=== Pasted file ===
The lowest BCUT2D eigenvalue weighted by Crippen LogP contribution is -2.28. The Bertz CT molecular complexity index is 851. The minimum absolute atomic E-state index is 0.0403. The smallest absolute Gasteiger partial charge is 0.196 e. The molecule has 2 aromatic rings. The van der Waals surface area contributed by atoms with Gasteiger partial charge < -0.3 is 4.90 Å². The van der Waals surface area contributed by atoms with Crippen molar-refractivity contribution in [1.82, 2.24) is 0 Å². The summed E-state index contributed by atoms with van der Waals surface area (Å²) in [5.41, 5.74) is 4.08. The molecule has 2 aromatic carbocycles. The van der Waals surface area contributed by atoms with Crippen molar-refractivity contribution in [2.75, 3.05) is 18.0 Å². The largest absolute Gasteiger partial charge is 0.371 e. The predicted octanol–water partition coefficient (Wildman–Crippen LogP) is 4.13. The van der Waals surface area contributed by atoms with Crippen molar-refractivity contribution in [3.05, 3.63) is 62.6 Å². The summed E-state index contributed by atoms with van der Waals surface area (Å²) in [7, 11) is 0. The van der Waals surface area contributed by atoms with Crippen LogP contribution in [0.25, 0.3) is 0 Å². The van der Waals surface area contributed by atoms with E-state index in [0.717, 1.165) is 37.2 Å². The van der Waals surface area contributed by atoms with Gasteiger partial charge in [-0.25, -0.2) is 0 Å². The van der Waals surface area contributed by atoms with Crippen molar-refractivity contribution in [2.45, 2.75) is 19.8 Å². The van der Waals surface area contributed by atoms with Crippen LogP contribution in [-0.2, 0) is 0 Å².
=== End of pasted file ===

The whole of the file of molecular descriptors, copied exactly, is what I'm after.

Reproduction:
The lowest BCUT2D eigenvalue weighted by Crippen LogP contribution is -2.28. The Bertz CT molecular complexity index is 851. The minimum absolute atomic E-state index is 0.0403. The smallest absolute Gasteiger partial charge is 0.196 e. The molecule has 2 aromatic rings. The van der Waals surface area contributed by atoms with Gasteiger partial charge < -0.3 is 4.90 Å². The van der Waals surface area contributed by atoms with Crippen molar-refractivity contribution in [1.82, 2.24) is 0 Å². The summed E-state index contributed by atoms with van der Waals surface area (Å²) in [5.41, 5.74) is 4.08. The molecule has 2 aromatic carbocycles. The van der Waals surface area contributed by atoms with Crippen molar-refractivity contribution in [2.75, 3.05) is 18.0 Å². The largest absolute Gasteiger partial charge is 0.371 e. The predicted octanol–water partition coefficient (Wildman–Crippen LogP) is 4.13. The van der Waals surface area contributed by atoms with Crippen molar-refractivity contribution in [3.05, 3.63) is 62.6 Å². The summed E-state index contributed by atoms with van der Waals surface area (Å²) in [7, 11) is 0. The van der Waals surface area contributed by atoms with Crippen LogP contribution in [0.25, 0.3) is 0 Å². The van der Waals surface area contributed by atoms with E-state index in [0.717, 1.165) is 37.2 Å². The van der Waals surface area contributed by atoms with Gasteiger partial charge in [-0.25, -0.2) is 0 Å². The van der Waals surface area contributed by atoms with Crippen molar-refractivity contribution in [2.45, 2.75) is 19.8 Å². The van der Waals surface area contributed by atoms with Crippen LogP contribution in [-0.2, 0) is 0 Å².